"There's a certain mythology that has grown up around the films, and around William and his work," he adds. "People have a great trust in the method and the process, which has become so all-pervading in popular culture and the mass media that it's vital future generations understand and are aware of the source material, and the original thinking behind what may now be mundane."

---------------
· Thee Films, a collection of Burroughs' movies, and Commissioner of Sewers are available from Screenedge.com.
http://www.guardian.co.uk/arts/features/story/0,,1288678,00.html

A direct link:

http://screenedge.com/shop/search.asp?search=Title_Artist&search=Keywords&var=burroughs

His IMDB entry (with links to the various films):

http://www.imdb.com/name/nm0123221/

General Burroughs links:

http://www.hyperreal.org/wsb/

http://www.levity.com/corduroy/burroughs.htm

http://www.popsubculture.com/pop/bio_project/william_s_burroughs.html

http://www.thei.aust.com/bill/burroughs.html
 

James_H

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#5
I think Burroughs' work is most def cut-upabble. As proof for this, I read one half of the naked lunch, and gave up or petered out on it.
A few years later I started from halfway through, read from thereonin and then started at the beginning again. It made a hell of a lot of sense.
Sometimes difficult to read but i think he goes into the dark heart of the huiman mind much further than any other writer.

Does anyone have a complete list of the musicians he's collaborated with? Off the top of my head there's:

Kurt Cobain
Laurie Anderson
the Disposable heroes of Hiphoprisy
Tom Waits
Sonic Youth (?)
Patti Smith (?)

Also apparently Ian Curtis out of Joy division was on tour with a package including burroughs and gysin. Curtis approached his great hero burroughs, who told him to "fuck off, you wet little punk" or similar. Which presumably got him even more depressed.
 

Anafranil

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#6
H_James said:
I think Burroughs' work is most def cut-upabble. As proof for this, I read one half of the naked lunch, and gave up or petered out on it.
A few years later I started from halfway through, read from thereonin and then started at the beginning again. It made a hell of a lot of sense.
Sometimes difficult to read but i think he goes into the dark heart of the huiman mind much further than any other writer.

Does anyone have a complete list of the musicians he's collaborated with? Off the top of my head there's:

Kurt Cobain
Laurie Anderson
the Disposable heroes of Hiphoprisy
Tom Waits
Sonic Youth (?)
Patti Smith (?)

Also apparently Ian Curtis out of Joy division was on tour with a package including burroughs and gysin. Curtis approached his great hero burroughs, who told him to "fuck off, you wet little punk" or similar. Which presumably got him even more depressed.

Urban myth?

Burroughs was well known for his impeccable manners, also if Burroughs could tolerate the company of careeist pop baboons like Bono & Bowie, then Ian Curtis wouldn't cause to much angst :lol:
 

OneWingedBird

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#7
He had a rather odd and brief cameo appearance in the movie Even Cowgirls Get The Blues.

IIRC (and it's a long time since i've seen it) he's in a street scene near the begining, and inexplicably turns towards the camera to say 'arse'...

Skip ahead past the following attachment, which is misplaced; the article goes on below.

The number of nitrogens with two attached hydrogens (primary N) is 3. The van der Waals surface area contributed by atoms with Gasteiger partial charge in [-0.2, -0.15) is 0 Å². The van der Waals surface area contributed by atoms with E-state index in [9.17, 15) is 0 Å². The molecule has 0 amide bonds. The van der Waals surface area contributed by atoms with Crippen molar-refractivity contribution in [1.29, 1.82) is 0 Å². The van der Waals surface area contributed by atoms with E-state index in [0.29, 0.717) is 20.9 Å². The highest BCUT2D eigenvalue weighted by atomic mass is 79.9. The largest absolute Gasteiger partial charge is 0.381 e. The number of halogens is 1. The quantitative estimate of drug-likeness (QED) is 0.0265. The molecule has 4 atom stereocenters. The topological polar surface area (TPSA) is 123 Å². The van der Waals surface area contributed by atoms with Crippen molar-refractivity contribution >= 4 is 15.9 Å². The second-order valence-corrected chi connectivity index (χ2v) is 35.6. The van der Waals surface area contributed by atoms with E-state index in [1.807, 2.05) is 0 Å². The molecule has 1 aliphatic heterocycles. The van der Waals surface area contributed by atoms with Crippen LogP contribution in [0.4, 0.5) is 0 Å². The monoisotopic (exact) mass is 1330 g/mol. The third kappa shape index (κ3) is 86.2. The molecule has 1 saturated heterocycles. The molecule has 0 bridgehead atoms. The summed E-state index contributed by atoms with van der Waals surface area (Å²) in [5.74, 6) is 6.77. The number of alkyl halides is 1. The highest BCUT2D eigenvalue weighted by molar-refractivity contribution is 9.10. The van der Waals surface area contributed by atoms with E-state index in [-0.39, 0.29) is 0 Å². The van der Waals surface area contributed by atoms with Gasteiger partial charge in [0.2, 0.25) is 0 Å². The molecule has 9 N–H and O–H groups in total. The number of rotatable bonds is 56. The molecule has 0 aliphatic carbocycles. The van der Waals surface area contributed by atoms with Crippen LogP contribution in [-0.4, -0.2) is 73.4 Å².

Timble2

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#8
He did something with R.E.M. "Star Me Kitten" on the Songs in the Key of X: Music From And Inspired By The X-Files album.
 

GNC

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#9
BlackRiverFalls said:
He had a rather odd and brief cameo appearance in the movie Even Cowgirls Get The Blues.

IIRC (and it's a long time since i've seen it) he's in a street scene near the begining, and inexplicably turns towards the camera to say 'arse'...
Was he a film critic too?
 

James_H

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#12
He has a wonderful voice - even when his prose gets a bit bland or samey, hearing it read out really brings it alive.
 

Kingsize Wombat

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#14
William Burroughs on…Led Zeppelin!

When I was first asked to write an article on the Led Zeppelin group, to be based on attending a concert and talking with Jimmy Page, I was not sure I could do it, not being sufficiently knowledgeable about music to attempt anything in the way of musical criticism or even evaluation. I decided simply to attend the concert and talk with Jimmy Page and let the article develop. If you consider any set of data without a preconceived viewpoint, then a viewpoint will emerge from the data.

We started talking over a cup of tea and found we have friends in common: the real estate agent who negotiated Jimmy Page’s purchase of the Aleister Crowley house on Loch Ness; John Michel, the flying saucer and pyramid expert; Donald Camel, who worked on ‘Performance’; Kenneth Anger, and the Jaggers, Mick and Chris. The subject of magic came up in connection with Aleister Crowley and Kenneth Anger’s film ‘Lucifer Rising’, for which Jimmy Page did the sound track.

https://arthurmag.com/2007/12/05/willima-burroughs-onled-zeppelin/
 

James_H

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#17
I increasingly feel that Burrough's 'language is a virus from outer space' concept prefigures Dawkins' idea of the meme.

***

Here's a long read about the relationship between Burroughs and Ballard.
 
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#19
Having not really thought about the band for a very long while this is the second time today that I've been reminded of The Disposable Heroes of Hiphoprisy. They only made a couple of albums - the second of which was a collaboration with Burroughs; I can't say that I'm a huge fan of the latter, but I do quite like the album.


(The horn loop at the beginning was my ringtone for a while.)